Introduction: Improved "Scary Terry" Talking Skull Servo Bracket

I ordered a talking skull kit as soon as it was on the cover of Nuts and Volts. I assembled the board, tested it, and then continued to modifying the included skull. Unfortunately, the instructions for the included bracket made installation a little tricky, and the skull bracket rattled a bit, meaning the animation wasn't quite as good. These tips aren't reinventing the wheel, and will take minimal time to modify yours. This way the skull servo mount will perform much better. This instructable is really a guide of tips that should make installing your bracket a little less painful.

This instructable is about Scary Terry's talking skull kit, information here

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Step 1: What You'll Need

Dremel or Drill -just for drill the hole in the bottom of the bracket. It only needs to be big enough so the long screw can fit in.
Airplane Nuts for bracket screws -These are the ones with the nylon rubbery stuff on the inside. these reduce shocks. These aren't strictly necessary, you can use the regular nuts because it makes very little difference.
Included Servo Bracket -duh
Included bracket screws -This includes the one going through the skull and the ones holding the motor
Hot Glue Gun -Used for holding the inluded bracket nut into place
Lock Washers for Bracket screws -These helped keep it tightened a lot
Screwdrivers for screws
The included motor and the little bag of things it comes with

Step 2: Glue the Nut

The instructions to tell you to bolt the nut into the skull first. I found that it made it difficult to tighten, and inconvenient to make repairs (like when I accidentally installed my servo backwards). Sketch out where the bracket will sit in your skull, then eyeball where the hole should be. make an x, then drill the hole. You should be able to do this with a Dremel tool, but BE CAREFUL that the metal does not come loose and start spinning. feed the screw through the hole on the side that it will be coming through when we attach it to the skull, and screw the nut till it is snug against the bracket. Hot glue into place, careful not to glue the scew to the nut. when it is dry, unscrew it. This will allow you to easily take the entire bracket on and off in case you need to make repairs or modifications.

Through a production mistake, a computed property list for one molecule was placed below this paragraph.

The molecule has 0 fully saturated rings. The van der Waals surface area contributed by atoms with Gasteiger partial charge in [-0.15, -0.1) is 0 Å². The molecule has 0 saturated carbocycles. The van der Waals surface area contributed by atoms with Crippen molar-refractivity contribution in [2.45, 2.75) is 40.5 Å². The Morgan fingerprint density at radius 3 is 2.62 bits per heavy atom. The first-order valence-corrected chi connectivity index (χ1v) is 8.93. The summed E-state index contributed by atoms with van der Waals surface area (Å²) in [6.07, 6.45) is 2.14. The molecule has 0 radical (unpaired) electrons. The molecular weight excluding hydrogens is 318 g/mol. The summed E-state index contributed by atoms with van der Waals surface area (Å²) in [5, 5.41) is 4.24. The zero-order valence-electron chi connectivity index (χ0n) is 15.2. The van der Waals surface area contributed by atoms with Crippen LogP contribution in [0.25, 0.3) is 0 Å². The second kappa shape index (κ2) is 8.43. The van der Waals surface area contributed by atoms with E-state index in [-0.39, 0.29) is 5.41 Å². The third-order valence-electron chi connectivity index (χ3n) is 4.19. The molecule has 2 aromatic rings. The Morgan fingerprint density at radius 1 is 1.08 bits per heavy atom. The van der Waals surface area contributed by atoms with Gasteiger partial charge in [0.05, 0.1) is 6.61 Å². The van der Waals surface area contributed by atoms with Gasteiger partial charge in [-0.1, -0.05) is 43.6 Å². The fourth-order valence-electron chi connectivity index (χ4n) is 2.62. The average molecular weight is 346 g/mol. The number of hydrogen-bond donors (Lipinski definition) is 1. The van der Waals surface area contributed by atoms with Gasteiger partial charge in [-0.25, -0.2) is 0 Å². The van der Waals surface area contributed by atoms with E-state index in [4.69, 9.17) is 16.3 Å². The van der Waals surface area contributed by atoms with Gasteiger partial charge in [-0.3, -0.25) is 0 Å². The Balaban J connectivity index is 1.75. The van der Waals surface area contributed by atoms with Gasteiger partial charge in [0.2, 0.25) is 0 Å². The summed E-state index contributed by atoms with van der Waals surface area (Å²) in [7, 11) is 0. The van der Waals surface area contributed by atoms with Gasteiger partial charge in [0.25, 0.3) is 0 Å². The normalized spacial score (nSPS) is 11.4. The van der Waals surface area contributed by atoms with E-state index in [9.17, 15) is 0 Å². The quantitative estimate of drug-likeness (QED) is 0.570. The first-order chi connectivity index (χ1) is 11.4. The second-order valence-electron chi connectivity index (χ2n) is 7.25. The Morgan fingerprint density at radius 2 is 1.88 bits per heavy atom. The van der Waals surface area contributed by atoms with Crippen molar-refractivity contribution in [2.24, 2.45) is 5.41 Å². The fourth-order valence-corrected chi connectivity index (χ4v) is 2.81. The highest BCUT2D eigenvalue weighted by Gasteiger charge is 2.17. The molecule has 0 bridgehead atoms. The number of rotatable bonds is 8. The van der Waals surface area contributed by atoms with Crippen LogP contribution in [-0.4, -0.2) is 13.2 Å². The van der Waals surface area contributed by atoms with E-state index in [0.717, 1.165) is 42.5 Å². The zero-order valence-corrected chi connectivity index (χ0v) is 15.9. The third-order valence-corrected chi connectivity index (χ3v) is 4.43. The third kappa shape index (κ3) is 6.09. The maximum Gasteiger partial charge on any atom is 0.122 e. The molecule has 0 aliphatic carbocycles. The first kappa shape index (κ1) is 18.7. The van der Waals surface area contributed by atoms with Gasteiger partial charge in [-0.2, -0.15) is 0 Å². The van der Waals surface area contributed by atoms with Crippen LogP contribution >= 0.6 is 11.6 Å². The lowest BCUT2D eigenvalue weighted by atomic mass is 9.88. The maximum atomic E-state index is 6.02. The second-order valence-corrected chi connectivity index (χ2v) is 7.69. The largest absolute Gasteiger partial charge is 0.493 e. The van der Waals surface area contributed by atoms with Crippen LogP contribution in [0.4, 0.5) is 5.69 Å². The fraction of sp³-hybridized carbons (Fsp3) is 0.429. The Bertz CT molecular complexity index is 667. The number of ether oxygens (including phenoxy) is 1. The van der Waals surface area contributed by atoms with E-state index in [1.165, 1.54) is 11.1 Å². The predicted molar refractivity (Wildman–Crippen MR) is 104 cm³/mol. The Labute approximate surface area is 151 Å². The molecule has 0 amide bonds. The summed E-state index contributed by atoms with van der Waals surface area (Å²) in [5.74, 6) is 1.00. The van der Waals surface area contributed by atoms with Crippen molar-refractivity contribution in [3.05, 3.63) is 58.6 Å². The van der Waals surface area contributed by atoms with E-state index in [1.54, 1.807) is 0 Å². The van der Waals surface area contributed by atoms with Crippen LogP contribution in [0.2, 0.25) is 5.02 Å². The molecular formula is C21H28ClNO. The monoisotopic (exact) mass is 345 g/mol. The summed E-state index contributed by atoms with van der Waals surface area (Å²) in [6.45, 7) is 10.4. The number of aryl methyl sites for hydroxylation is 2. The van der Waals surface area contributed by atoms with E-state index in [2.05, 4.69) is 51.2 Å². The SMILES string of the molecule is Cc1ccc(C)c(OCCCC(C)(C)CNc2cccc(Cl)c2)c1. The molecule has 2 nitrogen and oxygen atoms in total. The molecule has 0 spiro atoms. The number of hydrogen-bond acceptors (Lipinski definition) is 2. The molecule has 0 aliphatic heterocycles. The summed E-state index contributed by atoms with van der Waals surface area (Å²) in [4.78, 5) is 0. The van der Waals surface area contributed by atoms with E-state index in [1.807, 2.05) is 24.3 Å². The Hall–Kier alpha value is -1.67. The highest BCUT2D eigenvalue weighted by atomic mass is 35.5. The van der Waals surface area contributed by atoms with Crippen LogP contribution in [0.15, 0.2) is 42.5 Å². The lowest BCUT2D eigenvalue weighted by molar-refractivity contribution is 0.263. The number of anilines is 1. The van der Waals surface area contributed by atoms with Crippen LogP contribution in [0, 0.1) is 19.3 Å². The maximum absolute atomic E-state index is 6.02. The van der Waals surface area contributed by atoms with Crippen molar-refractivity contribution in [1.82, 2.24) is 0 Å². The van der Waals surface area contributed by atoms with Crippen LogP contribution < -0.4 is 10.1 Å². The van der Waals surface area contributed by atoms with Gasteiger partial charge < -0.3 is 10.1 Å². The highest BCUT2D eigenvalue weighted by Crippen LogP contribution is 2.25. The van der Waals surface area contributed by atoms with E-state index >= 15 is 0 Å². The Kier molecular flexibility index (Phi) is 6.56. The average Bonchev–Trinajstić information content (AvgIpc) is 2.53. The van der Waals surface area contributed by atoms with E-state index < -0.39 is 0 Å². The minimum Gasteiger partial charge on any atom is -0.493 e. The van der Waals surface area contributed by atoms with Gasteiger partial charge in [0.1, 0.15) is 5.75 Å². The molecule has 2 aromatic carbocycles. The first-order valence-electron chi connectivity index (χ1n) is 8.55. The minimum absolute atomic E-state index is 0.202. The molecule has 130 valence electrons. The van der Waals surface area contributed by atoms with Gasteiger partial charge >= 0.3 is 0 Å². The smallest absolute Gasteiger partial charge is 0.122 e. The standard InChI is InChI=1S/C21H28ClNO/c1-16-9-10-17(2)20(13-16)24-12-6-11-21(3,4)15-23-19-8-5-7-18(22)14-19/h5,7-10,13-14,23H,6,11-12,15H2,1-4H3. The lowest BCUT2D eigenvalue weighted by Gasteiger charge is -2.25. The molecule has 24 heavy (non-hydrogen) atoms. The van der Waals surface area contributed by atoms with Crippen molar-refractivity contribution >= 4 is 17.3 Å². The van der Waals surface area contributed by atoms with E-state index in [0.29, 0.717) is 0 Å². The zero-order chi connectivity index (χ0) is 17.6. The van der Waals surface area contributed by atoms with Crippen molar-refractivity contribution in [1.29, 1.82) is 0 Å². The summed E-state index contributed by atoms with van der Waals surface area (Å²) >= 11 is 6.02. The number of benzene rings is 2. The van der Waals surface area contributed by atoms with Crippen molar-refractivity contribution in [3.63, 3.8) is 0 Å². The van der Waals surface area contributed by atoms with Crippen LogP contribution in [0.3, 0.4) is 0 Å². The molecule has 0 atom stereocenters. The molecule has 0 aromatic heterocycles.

Step 3: Add a Motor

THe motor comes with a small bag of attachments. We will be using the 2 - pronged propellor head and the rubber scquares that are included. Fit these rubger blocks into the servo. You may need to push these in with a flathead screw driver because they may be difficult to push in. Don't screw on the attachment to the servo yet, we will do that later. Fit the servo into the bracket, making sure the rotation piece is facing the right direction. Feed the screws through, you will have to push them a bit. Then add the lock - washer, and finally the airplane washer. Put this all in loosely first, then tighten them. The rubber will twist a little, but as long as the servo is tightly secured, this is fine.

Step 4: Give the Guy a Brain

Now that the bracket is finished, it needs to talk. Place it in the skull where you drew the box earlier. If you drilled in the right spot, simply screw the bracket into the skull. Make sure it is tight. Boom. Done.

Step 5: Making the Jaw Move.

Look at where the servo is mounted than drill a hole in the side of his head where the center of the rotating part of the servo is. Another words, a hole so we can stick in a screw driver and attach the attachement. Make sure the end the piano wire will be attached to is pointing pretty high so that the skull's jaw can drop up and down convincingly. I recommend threading the wire throught the middle hole because it gave me better animation. Stick the propellor through the wire FIRST, then screw it to the mount. Then wrap the other end of wire around the hole in the jaw that was explained in the instructions. Your Done! Now go scare some little kids out of their Halloween candy!

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